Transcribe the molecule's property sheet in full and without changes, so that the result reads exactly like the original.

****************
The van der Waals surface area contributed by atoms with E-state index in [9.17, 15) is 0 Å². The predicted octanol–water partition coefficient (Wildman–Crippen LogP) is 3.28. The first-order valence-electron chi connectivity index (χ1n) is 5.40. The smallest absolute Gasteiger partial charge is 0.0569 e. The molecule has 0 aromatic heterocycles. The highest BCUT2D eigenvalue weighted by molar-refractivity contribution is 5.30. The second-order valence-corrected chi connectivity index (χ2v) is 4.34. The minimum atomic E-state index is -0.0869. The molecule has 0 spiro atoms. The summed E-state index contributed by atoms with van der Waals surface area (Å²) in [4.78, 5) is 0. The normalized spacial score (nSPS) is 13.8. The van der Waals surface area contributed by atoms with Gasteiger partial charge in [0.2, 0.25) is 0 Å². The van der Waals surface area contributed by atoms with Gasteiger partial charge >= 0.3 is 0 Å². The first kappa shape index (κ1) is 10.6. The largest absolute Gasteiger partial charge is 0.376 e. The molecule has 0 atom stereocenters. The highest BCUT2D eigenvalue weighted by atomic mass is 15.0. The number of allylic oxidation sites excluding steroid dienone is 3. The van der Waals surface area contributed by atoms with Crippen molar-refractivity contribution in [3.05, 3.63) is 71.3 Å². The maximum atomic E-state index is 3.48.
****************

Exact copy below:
The van der Waals surface area contributed by atoms with E-state index in [9.17, 15) is 0 Å². The predicted octanol–water partition coefficient (Wildman–Crippen LogP) is 3.28. The first-order valence-electron chi connectivity index (χ1n) is 5.40. The smallest absolute Gasteiger partial charge is 0.0569 e. The molecule has 0 aromatic heterocycles. The highest BCUT2D eigenvalue weighted by molar-refractivity contribution is 5.30. The second-order valence-corrected chi connectivity index (χ2v) is 4.34. The minimum atomic E-state index is -0.0869. The molecule has 0 spiro atoms. The summed E-state index contributed by atoms with van der Waals surface area (Å²) in [4.78, 5) is 0. The normalized spacial score (nSPS) is 13.8. The van der Waals surface area contributed by atoms with Gasteiger partial charge in [0.2, 0.25) is 0 Å². The van der Waals surface area contributed by atoms with Gasteiger partial charge >= 0.3 is 0 Å². The first kappa shape index (κ1) is 10.6. The largest absolute Gasteiger partial charge is 0.376 e. The molecule has 0 atom stereocenters. The highest BCUT2D eigenvalue weighted by atomic mass is 15.0. The number of allylic oxidation sites excluding steroid dienone is 3. The van der Waals surface area contributed by atoms with Crippen molar-refractivity contribution in [3.05, 3.63) is 71.3 Å². The maximum atomic E-state index is 3.48.